One of the first things I will ask a prenatal or postpartum client during a consultation is: “Have you checked yourself for Diastasis Recti yet, or have you noticed it during certain exercises or movements?” Most often the response is: “Diasta -what?” Many women don’t even know that Diastasis Recti is even a thing during and after pregnancy because their doctors or healthcare providers sometimes don’t openly discuss this with them. So we are going to talk a little bit about it today and how you go about testing yourself for it.
Diastasis Recti is an abdominal separation that commonly occurs in pregnancy, and continues to be present after baby is born. It is now thought that most, if not all, women will experience some form of Diastasis Recti in pregnancy simply because of the need for a woman’s body to be able to create enough room for her expanding uterus and growing baby.
Now, the thing to keep in mind is that your abdominals don’t actually come apart when a separation occurs between them. What actually happens is that the connective tissue (the linea alba) that runs in between and connects your abdominal muscles from the sternum to your pubic bone begin to soften and become more lax during pregnancy. The softening of this connective tissue enables it to thin out and stretch, thereby causing the right and left sides of the abdominal wall to move farther apart.
During pregnancy you want to be practicing exercise and daily life habits that will minimize the severity of Diastasis Recti. After pregnancy, you should be focusing on those exercise and activities of daily living that are going to help you heal your DR. It can be challenging to get a true assessment of Diastasis Recti during pregnancy, but one telltale sign that you have DR is if you can see any doming, bulging, or coning happening along the mid-line of your belly; this can happen when you do certain exercises or happen to do a sit-up type action while trying to get out of bed, or up off the floor. And FYI: you will most likely want to avoid all types of sit-up and crunch-like exercises and movements as you progress further along in pregnancy.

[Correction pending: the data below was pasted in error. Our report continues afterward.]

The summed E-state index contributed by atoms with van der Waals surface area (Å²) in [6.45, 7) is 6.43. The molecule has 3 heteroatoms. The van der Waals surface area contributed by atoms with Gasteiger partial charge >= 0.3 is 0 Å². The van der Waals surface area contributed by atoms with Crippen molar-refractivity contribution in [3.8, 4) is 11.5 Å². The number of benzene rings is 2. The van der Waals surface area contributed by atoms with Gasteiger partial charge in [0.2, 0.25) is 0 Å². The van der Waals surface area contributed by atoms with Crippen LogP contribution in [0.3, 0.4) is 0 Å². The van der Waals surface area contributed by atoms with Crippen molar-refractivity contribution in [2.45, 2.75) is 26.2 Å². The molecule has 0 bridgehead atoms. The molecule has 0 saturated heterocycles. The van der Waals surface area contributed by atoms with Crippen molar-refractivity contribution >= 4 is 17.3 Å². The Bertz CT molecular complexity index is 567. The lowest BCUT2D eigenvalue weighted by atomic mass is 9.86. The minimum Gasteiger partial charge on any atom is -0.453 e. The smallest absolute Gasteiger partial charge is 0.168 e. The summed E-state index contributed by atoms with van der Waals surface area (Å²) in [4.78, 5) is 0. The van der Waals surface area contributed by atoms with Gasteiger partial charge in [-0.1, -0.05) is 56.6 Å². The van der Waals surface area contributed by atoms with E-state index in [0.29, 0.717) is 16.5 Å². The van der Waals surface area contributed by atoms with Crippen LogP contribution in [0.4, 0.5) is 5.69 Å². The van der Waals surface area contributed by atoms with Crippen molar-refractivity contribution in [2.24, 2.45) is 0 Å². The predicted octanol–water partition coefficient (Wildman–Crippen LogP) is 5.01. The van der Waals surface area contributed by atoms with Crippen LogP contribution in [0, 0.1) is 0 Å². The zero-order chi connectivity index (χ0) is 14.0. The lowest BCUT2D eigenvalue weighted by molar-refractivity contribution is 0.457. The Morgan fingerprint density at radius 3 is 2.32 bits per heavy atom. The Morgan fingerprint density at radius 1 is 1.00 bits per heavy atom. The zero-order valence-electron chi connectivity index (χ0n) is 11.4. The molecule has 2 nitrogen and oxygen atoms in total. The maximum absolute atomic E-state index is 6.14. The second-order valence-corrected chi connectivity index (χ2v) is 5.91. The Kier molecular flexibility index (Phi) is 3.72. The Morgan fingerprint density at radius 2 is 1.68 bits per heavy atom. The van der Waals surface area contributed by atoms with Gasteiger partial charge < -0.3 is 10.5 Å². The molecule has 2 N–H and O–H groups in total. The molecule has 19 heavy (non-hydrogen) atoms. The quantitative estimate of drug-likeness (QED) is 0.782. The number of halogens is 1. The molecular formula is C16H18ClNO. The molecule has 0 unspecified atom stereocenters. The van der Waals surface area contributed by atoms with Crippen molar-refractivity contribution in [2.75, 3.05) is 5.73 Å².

It’s best to wait a few weeks until after you have given birth to assess yourself for Diastasis Recti. It’s also very important to point out that when checking yourself for Diastasis Recti, there is a lot more that you will want to take into consideration than simply the width of your abdominal separation. It is quite possible (and OK) to heal your Diastasis Recti, yet still leave a slight separation in between your abdominal muscles. What we are even more concerned about here is the quality of the connective tissue between your abdominals. But how do we determine the quality of the connective tissue? Let’s take a closer look at the DR assessment….
How Do I Even Check Myself For Such A Thing?
Whether this is your first go around as a mom, or if you have more than one child and a few years of motherhood under your belt, you can still absolutely assess yourself for Diastasis Recti. Just give yourself at least a few weeks post-birth to assess yourself in you are newly postpartum. This gives your uterus adequate time to reduce enough in size and for swelling to go down so that you can get a more accurate measurement.